*Tell us about the ACX process.
This turned out to be much simpler than I had imagined. Our last few books have been published through KDP and CreateSpace, so I was familiar with those processes. Amazon now owns ACX, so they have made it much simpler for everyone involved.
- Make sure you have the audio rights for your book.
- Choose a chapter or section for the audio audition. This should be a short section with multiple characters. (We did not want to have our books read, we wanted them to be acted out.)
- Upload the book details. (ACX guides you through the process and links the book to its Amazon listing.)
- Upload the audition text.
- Wait for auditions.
Some books garner more auditions than others. Some genres attract more actors. Within two days of posting Lakeview Park, Larry had three auditions. Since one was from Aaron, we decided to stay with him. However, either of the other two would have been terrific.
During the actual recording, the author and actor are in communication. When the chapters are completed, the actor posts them to ACX. The author can then listen and send back comments or corrections.
When the entire book is completed, the actor closes the file and the author approves the book for publication. It appears on ACX and Amazon in about ten days to two weeks.
What aspects do you find most enjoyable?
We were fortunate to find two excellent actors for our books. Both of them were nearly as picky as I am! Both were willing to make as many changes/corrections as necessary to ensure a quality product.
Hearing our books read added a whole new dimension to them. We knew what we thought they should sound like, but the final interpretations were far better than we could have hoped for.
Did you choose royalty share for your books? Why is this?
Confession: I’m essentially cheap. We have done (and plan to do) all of our books with a royalty share agreement. It is a win-win for both author and voice artist. From the time the book is listed for sale, passive income is generated for both parties.
Do you listen to audiobooks?
Yes. I have listened to more of them since our books have become available. They are great for long car trips. Larry used to listen to the text-to-speech feature on his old Kindle on long commutes for work. The actual audiobooks are much more enjoyable.
*With many people owning MP3 players, do you think this is the future of storytelling?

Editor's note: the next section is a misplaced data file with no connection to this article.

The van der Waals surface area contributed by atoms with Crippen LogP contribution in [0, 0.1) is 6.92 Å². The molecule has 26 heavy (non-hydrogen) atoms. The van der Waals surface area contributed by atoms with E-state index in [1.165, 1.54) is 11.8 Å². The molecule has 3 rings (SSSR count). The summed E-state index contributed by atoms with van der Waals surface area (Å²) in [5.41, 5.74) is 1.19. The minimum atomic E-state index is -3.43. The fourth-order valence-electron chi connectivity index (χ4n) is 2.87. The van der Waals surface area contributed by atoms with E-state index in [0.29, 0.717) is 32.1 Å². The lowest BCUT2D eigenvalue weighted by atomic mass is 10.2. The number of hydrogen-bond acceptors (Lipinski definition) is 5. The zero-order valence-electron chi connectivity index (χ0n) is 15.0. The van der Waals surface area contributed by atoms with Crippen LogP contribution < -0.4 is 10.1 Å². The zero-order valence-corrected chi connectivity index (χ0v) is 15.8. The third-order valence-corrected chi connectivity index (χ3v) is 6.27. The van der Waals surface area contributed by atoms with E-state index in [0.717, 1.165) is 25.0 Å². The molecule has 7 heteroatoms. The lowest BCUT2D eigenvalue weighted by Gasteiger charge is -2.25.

I don’t think books—ebooks and print—will ever go away. But many people enjoy the listening process. We are at an age where many of our friends have developed vision issues, including macular degeneration. They can now enjoy our books.
Why do you think audio books are becoming so popular?
They are now much more accessible, and more people are commuting. In addition, the actors producing them are getting better and better. The sheer competition is improving the quality.
Did you consider producing your own audiobooks, or do you prefer to look for an independent narrator? Why have you made this choice?
We had talked for years about producing our own books—especially our memoir. But the cost of renting a studio and the time required to get the task done seemed daunting. We have been very fortunate to have found exceptionally good actors who understood our books.
Has ACX/Audible fulfilled your expectations? (such as earnings, ease of use, workload etc.?)
So far, it has exceeded our expectations. We had anticipated having to work with the actors, monitor the completed chapters, convey our expectations to them, and the process was very satisfying. Of course, we were blessed with terrific actors. It made all the difference.
Please tell us a silly fact about yourself.
My husband, Larry, says I collect friends like other people collect stamps or coins. Very true. I strike up friendships in the supermarket line. I’m still in touch with nearly all of my friends from childhood, grammar school, high school, college, and nearly every place I’ve ever worked. I actually know who every one of my 1500+ Facebook friends is and how we met.
Where can we learn more about you?
You can find out more about me at our website: http://www.lornalarry.com
Follow my blog at: http://lornacollins-author.blogspot.com/
Social Media links:
LinkedIn: Lorna Collins http://tinyurl.com/nunt9no